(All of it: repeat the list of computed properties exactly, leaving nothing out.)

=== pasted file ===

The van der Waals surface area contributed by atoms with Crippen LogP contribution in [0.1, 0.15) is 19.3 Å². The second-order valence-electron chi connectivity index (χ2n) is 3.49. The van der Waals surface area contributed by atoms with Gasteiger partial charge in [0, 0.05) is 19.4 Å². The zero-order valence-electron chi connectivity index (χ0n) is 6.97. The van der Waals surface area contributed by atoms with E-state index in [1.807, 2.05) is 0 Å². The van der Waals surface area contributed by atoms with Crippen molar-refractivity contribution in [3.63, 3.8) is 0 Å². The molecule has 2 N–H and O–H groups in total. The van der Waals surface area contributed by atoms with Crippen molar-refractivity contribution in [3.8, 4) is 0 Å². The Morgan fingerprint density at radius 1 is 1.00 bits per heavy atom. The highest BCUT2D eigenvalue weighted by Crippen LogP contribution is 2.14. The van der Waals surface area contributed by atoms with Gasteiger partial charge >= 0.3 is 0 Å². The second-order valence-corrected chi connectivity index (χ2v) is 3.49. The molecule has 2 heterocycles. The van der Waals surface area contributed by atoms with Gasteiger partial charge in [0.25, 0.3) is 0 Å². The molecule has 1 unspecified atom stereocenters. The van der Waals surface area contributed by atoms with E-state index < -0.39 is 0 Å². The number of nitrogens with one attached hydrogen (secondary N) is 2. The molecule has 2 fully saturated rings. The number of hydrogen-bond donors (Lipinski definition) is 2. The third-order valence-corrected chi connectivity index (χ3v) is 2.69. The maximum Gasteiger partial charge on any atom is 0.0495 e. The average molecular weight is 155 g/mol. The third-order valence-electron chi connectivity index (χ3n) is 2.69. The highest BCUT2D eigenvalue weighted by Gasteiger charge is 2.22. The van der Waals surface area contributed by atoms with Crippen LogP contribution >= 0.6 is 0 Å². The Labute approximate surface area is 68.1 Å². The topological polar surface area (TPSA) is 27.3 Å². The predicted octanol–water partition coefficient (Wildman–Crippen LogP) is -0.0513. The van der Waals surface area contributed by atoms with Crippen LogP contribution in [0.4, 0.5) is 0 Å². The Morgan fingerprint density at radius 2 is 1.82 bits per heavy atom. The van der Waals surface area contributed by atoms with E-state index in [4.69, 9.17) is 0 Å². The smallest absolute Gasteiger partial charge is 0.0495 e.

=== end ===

The van der Waals surface area contributed by atoms with Crippen LogP contribution in [0.1, 0.15) is 19.3 Å². The second-order valence-electron chi connectivity index (χ2n) is 3.49. The van der Waals surface area contributed by atoms with Gasteiger partial charge in [0, 0.05) is 19.4 Å². The zero-order valence-electron chi connectivity index (χ0n) is 6.97. The van der Waals surface area contributed by atoms with E-state index in [1.807, 2.05) is 0 Å². The van der Waals surface area contributed by atoms with Crippen molar-refractivity contribution in [3.63, 3.8) is 0 Å². The molecule has 2 N–H and O–H groups in total. The van der Waals surface area contributed by atoms with Crippen molar-refractivity contribution in [3.8, 4) is 0 Å². The Morgan fingerprint density at radius 1 is 1.00 bits per heavy atom. The highest BCUT2D eigenvalue weighted by Crippen LogP contribution is 2.14. The van der Waals surface area contributed by atoms with Gasteiger partial charge >= 0.3 is 0 Å². The second-order valence-corrected chi connectivity index (χ2v) is 3.49. The molecule has 2 heterocycles. The van der Waals surface area contributed by atoms with Gasteiger partial charge in [0.25, 0.3) is 0 Å². The molecule has 1 unspecified atom stereocenters. The van der Waals surface area contributed by atoms with E-state index < -0.39 is 0 Å². The number of nitrogens with one attached hydrogen (secondary N) is 2. The molecule has 2 fully saturated rings. The number of hydrogen-bond donors (Lipinski definition) is 2. The third-order valence-corrected chi connectivity index (χ3v) is 2.69. The maximum Gasteiger partial charge on any atom is 0.0495 e. The average molecular weight is 155 g/mol. The third-order valence-electron chi connectivity index (χ3n) is 2.69. The highest BCUT2D eigenvalue weighted by Gasteiger charge is 2.22. The van der Waals surface area contributed by atoms with Crippen LogP contribution >= 0.6 is 0 Å². The Labute approximate surface area is 68.1 Å². The topological polar surface area (TPSA) is 27.3 Å². The predicted octanol–water partition coefficient (Wildman–Crippen LogP) is -0.0513. The van der Waals surface area contributed by atoms with Crippen LogP contribution in [0.4, 0.5) is 0 Å². The Morgan fingerprint density at radius 2 is 1.82 bits per heavy atom. The van der Waals surface area contributed by atoms with E-state index in [4.69, 9.17) is 0 Å². The smallest absolute Gasteiger partial charge is 0.0495 e.